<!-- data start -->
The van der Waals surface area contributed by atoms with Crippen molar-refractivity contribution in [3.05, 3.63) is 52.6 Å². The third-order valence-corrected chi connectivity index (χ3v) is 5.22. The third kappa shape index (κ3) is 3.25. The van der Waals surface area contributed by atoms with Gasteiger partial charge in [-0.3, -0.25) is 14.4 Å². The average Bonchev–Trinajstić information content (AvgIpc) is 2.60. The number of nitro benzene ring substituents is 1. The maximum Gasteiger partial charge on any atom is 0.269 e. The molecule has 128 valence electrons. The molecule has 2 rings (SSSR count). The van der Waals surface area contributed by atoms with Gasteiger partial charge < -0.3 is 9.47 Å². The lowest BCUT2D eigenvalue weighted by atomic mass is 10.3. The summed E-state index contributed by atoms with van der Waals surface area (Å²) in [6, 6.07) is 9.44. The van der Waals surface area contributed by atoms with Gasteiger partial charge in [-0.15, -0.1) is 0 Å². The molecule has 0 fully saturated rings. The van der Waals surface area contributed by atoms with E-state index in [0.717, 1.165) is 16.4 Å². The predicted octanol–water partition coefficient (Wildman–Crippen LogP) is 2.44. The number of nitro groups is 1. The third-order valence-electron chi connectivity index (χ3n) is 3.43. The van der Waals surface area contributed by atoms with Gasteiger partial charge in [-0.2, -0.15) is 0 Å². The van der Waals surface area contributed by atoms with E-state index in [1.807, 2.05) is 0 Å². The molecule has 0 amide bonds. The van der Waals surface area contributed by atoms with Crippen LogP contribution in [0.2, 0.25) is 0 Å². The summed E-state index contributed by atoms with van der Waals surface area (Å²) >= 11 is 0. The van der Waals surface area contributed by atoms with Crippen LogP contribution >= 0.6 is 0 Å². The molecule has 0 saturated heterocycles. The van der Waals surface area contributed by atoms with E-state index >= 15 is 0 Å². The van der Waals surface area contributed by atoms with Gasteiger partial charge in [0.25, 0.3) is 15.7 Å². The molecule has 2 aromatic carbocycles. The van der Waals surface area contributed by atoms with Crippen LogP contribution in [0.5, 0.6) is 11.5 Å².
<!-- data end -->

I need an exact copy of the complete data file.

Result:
The van der Waals surface area contributed by atoms with Crippen molar-refractivity contribution in [3.05, 3.63) is 52.6 Å². The third-order valence-corrected chi connectivity index (χ3v) is 5.22. The third kappa shape index (κ3) is 3.25. The van der Waals surface area contributed by atoms with Gasteiger partial charge in [-0.3, -0.25) is 14.4 Å². The average Bonchev–Trinajstić information content (AvgIpc) is 2.60. The number of nitro benzene ring substituents is 1. The maximum Gasteiger partial charge on any atom is 0.269 e. The molecule has 128 valence electrons. The molecule has 2 rings (SSSR count). The van der Waals surface area contributed by atoms with Gasteiger partial charge < -0.3 is 9.47 Å². The lowest BCUT2D eigenvalue weighted by atomic mass is 10.3. The summed E-state index contributed by atoms with van der Waals surface area (Å²) in [6, 6.07) is 9.44. The van der Waals surface area contributed by atoms with Gasteiger partial charge in [-0.15, -0.1) is 0 Å². The molecule has 0 fully saturated rings. The van der Waals surface area contributed by atoms with E-state index in [0.717, 1.165) is 16.4 Å². The predicted octanol–water partition coefficient (Wildman–Crippen LogP) is 2.44. The number of nitro groups is 1. The third-order valence-electron chi connectivity index (χ3n) is 3.43. The van der Waals surface area contributed by atoms with Gasteiger partial charge in [-0.2, -0.15) is 0 Å². The van der Waals surface area contributed by atoms with E-state index in [1.807, 2.05) is 0 Å². The molecule has 0 amide bonds. The van der Waals surface area contributed by atoms with Crippen LogP contribution in [0.2, 0.25) is 0 Å². The summed E-state index contributed by atoms with van der Waals surface area (Å²) >= 11 is 0. The van der Waals surface area contributed by atoms with Crippen LogP contribution >= 0.6 is 0 Å². The molecule has 0 saturated heterocycles. The van der Waals surface area contributed by atoms with E-state index >= 15 is 0 Å². The van der Waals surface area contributed by atoms with Gasteiger partial charge in [0.25, 0.3) is 15.7 Å². The molecule has 2 aromatic carbocycles. The van der Waals surface area contributed by atoms with Crippen LogP contribution in [0.5, 0.6) is 11.5 Å².